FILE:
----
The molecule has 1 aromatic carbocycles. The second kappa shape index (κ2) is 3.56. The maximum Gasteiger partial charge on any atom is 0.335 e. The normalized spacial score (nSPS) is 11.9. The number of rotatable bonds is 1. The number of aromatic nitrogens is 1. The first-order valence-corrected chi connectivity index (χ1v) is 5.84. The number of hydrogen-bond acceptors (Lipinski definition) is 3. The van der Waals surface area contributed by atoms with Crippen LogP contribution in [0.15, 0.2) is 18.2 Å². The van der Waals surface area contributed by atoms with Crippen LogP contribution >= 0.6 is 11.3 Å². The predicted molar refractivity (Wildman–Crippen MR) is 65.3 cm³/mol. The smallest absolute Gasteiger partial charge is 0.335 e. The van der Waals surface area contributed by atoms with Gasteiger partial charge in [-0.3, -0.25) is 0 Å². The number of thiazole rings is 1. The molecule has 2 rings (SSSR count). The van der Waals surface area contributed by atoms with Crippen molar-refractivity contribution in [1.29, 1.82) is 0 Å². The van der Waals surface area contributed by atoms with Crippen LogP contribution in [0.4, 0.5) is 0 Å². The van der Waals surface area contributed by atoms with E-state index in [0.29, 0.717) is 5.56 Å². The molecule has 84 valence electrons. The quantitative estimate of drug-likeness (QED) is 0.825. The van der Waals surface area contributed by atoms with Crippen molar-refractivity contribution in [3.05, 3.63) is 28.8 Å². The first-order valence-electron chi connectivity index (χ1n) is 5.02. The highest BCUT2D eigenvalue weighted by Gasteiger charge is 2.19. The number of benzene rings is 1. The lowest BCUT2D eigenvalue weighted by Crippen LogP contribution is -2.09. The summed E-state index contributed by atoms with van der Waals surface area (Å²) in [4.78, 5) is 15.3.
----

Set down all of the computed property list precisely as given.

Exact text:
The molecule has 1 aromatic carbocycles. The second kappa shape index (κ2) is 3.56. The maximum Gasteiger partial charge on any atom is 0.335 e. The normalized spacial score (nSPS) is 11.9. The number of rotatable bonds is 1. The number of aromatic nitrogens is 1. The first-order valence-corrected chi connectivity index (χ1v) is 5.84. The number of hydrogen-bond acceptors (Lipinski definition) is 3. The van der Waals surface area contributed by atoms with Crippen LogP contribution in [0.15, 0.2) is 18.2 Å². The van der Waals surface area contributed by atoms with Crippen LogP contribution >= 0.6 is 11.3 Å². The predicted molar refractivity (Wildman–Crippen MR) is 65.3 cm³/mol. The smallest absolute Gasteiger partial charge is 0.335 e. The van der Waals surface area contributed by atoms with Gasteiger partial charge in [-0.3, -0.25) is 0 Å². The number of thiazole rings is 1. The molecule has 2 rings (SSSR count). The van der Waals surface area contributed by atoms with Crippen molar-refractivity contribution in [1.29, 1.82) is 0 Å². The van der Waals surface area contributed by atoms with Crippen LogP contribution in [0.4, 0.5) is 0 Å². The van der Waals surface area contributed by atoms with E-state index in [0.29, 0.717) is 5.56 Å². The molecule has 84 valence electrons. The quantitative estimate of drug-likeness (QED) is 0.825. The van der Waals surface area contributed by atoms with Crippen molar-refractivity contribution in [3.05, 3.63) is 28.8 Å². The first-order valence-electron chi connectivity index (χ1n) is 5.02. The highest BCUT2D eigenvalue weighted by Gasteiger charge is 2.19. The number of benzene rings is 1. The lowest BCUT2D eigenvalue weighted by Crippen LogP contribution is -2.09. The summed E-state index contributed by atoms with van der Waals surface area (Å²) in [4.78, 5) is 15.3.